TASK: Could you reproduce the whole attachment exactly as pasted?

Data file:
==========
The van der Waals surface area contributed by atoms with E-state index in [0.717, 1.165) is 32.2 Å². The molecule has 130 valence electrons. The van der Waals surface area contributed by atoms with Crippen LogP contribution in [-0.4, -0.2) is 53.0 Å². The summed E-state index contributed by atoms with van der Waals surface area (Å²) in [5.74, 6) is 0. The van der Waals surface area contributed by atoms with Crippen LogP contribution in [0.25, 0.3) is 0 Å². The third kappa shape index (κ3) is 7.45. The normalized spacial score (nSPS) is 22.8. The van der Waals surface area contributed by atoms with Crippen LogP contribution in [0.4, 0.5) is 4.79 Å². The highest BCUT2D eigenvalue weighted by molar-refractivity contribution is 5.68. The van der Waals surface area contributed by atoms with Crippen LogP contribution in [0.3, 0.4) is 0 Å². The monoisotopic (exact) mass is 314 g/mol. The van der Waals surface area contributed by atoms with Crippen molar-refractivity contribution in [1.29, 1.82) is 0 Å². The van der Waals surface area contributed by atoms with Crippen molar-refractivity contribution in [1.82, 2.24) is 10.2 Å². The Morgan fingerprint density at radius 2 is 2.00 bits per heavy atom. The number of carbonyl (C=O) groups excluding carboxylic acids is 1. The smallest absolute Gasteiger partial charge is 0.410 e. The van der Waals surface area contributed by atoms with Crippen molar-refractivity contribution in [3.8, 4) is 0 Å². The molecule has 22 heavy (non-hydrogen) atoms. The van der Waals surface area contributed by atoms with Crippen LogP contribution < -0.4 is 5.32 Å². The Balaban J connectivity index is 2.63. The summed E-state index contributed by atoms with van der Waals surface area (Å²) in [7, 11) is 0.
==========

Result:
The van der Waals surface area contributed by atoms with E-state index in [0.717, 1.165) is 32.2 Å². The molecule has 130 valence electrons. The van der Waals surface area contributed by atoms with Crippen LogP contribution in [-0.4, -0.2) is 53.0 Å². The summed E-state index contributed by atoms with van der Waals surface area (Å²) in [5.74, 6) is 0. The van der Waals surface area contributed by atoms with Crippen LogP contribution in [0.25, 0.3) is 0 Å². The third kappa shape index (κ3) is 7.45. The normalized spacial score (nSPS) is 22.8. The van der Waals surface area contributed by atoms with Crippen LogP contribution in [0.4, 0.5) is 4.79 Å². The highest BCUT2D eigenvalue weighted by molar-refractivity contribution is 5.68. The van der Waals surface area contributed by atoms with Crippen LogP contribution in [0.3, 0.4) is 0 Å². The monoisotopic (exact) mass is 314 g/mol. The van der Waals surface area contributed by atoms with Crippen molar-refractivity contribution in [1.29, 1.82) is 0 Å². The van der Waals surface area contributed by atoms with Crippen molar-refractivity contribution in [1.82, 2.24) is 10.2 Å². The Morgan fingerprint density at radius 2 is 2.00 bits per heavy atom. The number of carbonyl (C=O) groups excluding carboxylic acids is 1. The smallest absolute Gasteiger partial charge is 0.410 e. The van der Waals surface area contributed by atoms with Crippen molar-refractivity contribution in [3.8, 4) is 0 Å². The molecule has 22 heavy (non-hydrogen) atoms. The van der Waals surface area contributed by atoms with Crippen LogP contribution < -0.4 is 5.32 Å². The Balaban J connectivity index is 2.63. The summed E-state index contributed by atoms with van der Waals surface area (Å²) in [7, 11) is 0.